From the age of four, FitzRoy lived at Wakefield Lodge, the Palladian-style mansion of the Grafton family in Northamptonshire. In February 1818, when he was almost 13, he entered the Royal Naval College, Portsmouth. He entered the Royal Navy in 1819, moved through the ranks of college volunteer and midshipman and was promoted lieutenant on 7 September 1824. At the naval college he had completed a 20 month course, which included mathematics, Classics, history, geography, English, French, drawing, navigation, fencing and dancing, with great distinction. On leaving the naval college, he had been awarded first medal, and in 1824 passed his examination for promotion to lieutenant with 'full numbers', a result that had not been achieved before.
From his first ship, the Thetis, FitzRoy was appointed in August 1828 to the Ganges as flag lieutenant to Rear Admiral Sir Robert Otway, commander in chief of the South American station. Three months later FitzRoy was given his first command, the Beagle, which was carrying out the survey of the coasts of Patagonia, Tierra del Fuego and the Straits of Magellan. After returning to London in 1830, the Beagle was assigned to continue this survey and left England in December 1831, carrying the young Charles Darwin as naturalist. On this second voyage FitzRoy visited the Cape Verde Islands, the South American Coast, the Strait of Magellan, the Galapagos Islands, Tahiti, New Zealand, Australia, the Maldives, and Mauritius before returning to England. The voyages of the Beagle established FitzRoy as an excellent navigator, a sound surveyor and a man of science. He was the first to record much of the language of the Fuegians and was partly responsible for the establishment of the first, unsuccessful, Fuegian mission. He had formed and expressed views on the government of native peoples.
Probably on 8 December 1836 Robert FitzRoy married Mary Henrietta O'Brien, daughter of Major General Edward James O'Brien; they had three daughters and one son. On 22 April 1854 in London, after the death of his first wife, Robert FitzRoy married Maria Isabella Smyth, daughter of a FitzRoy cousin; they had one daughter.
FitzRoy began a brief parliamentary career in 1841, as the Tory member for Durham. But on 7 April 1843 he was appointed governor of New Zealand but was dismissed in 1846 largely because he contended that Maori land claims were as valid as those of the white settlers.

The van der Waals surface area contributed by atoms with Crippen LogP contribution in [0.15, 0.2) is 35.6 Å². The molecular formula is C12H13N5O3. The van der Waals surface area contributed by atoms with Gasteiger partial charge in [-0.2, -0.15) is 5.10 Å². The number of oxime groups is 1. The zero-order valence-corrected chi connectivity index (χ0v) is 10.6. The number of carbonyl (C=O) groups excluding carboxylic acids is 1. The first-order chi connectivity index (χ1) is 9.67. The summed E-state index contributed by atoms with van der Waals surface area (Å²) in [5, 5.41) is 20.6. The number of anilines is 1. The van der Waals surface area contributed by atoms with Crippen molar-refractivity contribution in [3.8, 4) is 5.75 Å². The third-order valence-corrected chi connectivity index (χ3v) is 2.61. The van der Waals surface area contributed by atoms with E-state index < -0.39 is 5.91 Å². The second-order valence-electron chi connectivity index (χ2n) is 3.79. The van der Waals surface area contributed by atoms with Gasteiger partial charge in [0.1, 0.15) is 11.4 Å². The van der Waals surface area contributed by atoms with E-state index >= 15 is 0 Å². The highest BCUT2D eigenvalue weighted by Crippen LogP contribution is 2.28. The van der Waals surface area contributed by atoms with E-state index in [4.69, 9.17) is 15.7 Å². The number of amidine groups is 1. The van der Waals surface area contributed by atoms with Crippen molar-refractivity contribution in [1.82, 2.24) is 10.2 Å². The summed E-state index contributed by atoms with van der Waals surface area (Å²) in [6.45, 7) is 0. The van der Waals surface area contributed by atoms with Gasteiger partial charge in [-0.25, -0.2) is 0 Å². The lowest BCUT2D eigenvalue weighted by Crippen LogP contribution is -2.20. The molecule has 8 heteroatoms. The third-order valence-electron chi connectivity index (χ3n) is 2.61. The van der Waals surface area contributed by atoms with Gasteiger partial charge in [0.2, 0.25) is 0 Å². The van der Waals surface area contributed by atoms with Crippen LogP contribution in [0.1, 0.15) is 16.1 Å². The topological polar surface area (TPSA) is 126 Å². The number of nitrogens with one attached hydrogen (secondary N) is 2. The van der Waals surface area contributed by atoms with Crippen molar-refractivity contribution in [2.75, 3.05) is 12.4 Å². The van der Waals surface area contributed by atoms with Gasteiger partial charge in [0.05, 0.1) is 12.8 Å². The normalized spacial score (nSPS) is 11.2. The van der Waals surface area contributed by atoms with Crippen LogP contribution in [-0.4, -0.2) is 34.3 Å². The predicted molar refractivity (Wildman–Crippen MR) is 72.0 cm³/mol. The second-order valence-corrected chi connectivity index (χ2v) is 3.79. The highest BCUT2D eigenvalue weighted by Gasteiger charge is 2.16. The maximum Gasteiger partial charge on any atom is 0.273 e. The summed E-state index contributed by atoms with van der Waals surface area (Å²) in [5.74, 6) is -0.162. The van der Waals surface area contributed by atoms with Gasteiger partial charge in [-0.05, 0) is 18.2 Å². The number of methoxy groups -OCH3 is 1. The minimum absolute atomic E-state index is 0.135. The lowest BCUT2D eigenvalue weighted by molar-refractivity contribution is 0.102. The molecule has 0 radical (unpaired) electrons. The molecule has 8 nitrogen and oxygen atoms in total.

In September 1848 FitzRoy was appointed acting superintendent of the Woolwich dockyard, and in March 1849 was given his final sea command, the screw frigate Arrogant, which he had himself fitted out for sea trials. After retiring from active service in 1850, FitzRoy was briefly, in 1853, private secretary to his uncle by marriage, Lord Hardinge, commander in chief of the army. Probably the event that gave FitzRoy the greatest personal satisfaction was his election as a fellow of the Royal Society in 1851, supported by 13 fellows, including Charles Darwin. By seniority he was promoted rear admiral in 1857, and vice admiral in 1863.
On his death it was necessary, according to Darwin, for his friends to pay off his debts, many of which had been incurred in service to his country. His widow was given the use of a grace-and-favour residence by Queen Victoria. His achievements were considerable. His command of the Beagle and the excellence of the survey from the Equator to Cape Horn and up the eastern side of South America alone would have assured him a place in history, as would his pioneering work in meteorology. In New Zealand his determination that the Maori should be treated with fairness and justice, while European settlers should discover their new life in peace and harmony, constituted a major contribution to the life of the new colony. That he had less ostensible success as governor was the result of Colonial Office policy rather than of his own shortcomings.
Robert Fitzroy and Charles Darwin
Robert Fitzroy Links:
A Short Biography of Robert Fitzroy - AboutDarwin.com
Robert Fitzroy Biography - Dictionary of New Zealand Biography
Robert Fitzroy Biography - New Zealand History
Heavy Weather - Science Museum
The Journal of Syms Covington
HMS Beagle Voyage - AboutDarwin.com
The Voyage on the Beagle - Charles Darwin
Make Your Own Barometer
Make Your Own Barometer - Franklin Institute
Hands On Activity: Make Your Own Barometer - Following the Path of Discovery
Make a Barometer - WorldNow
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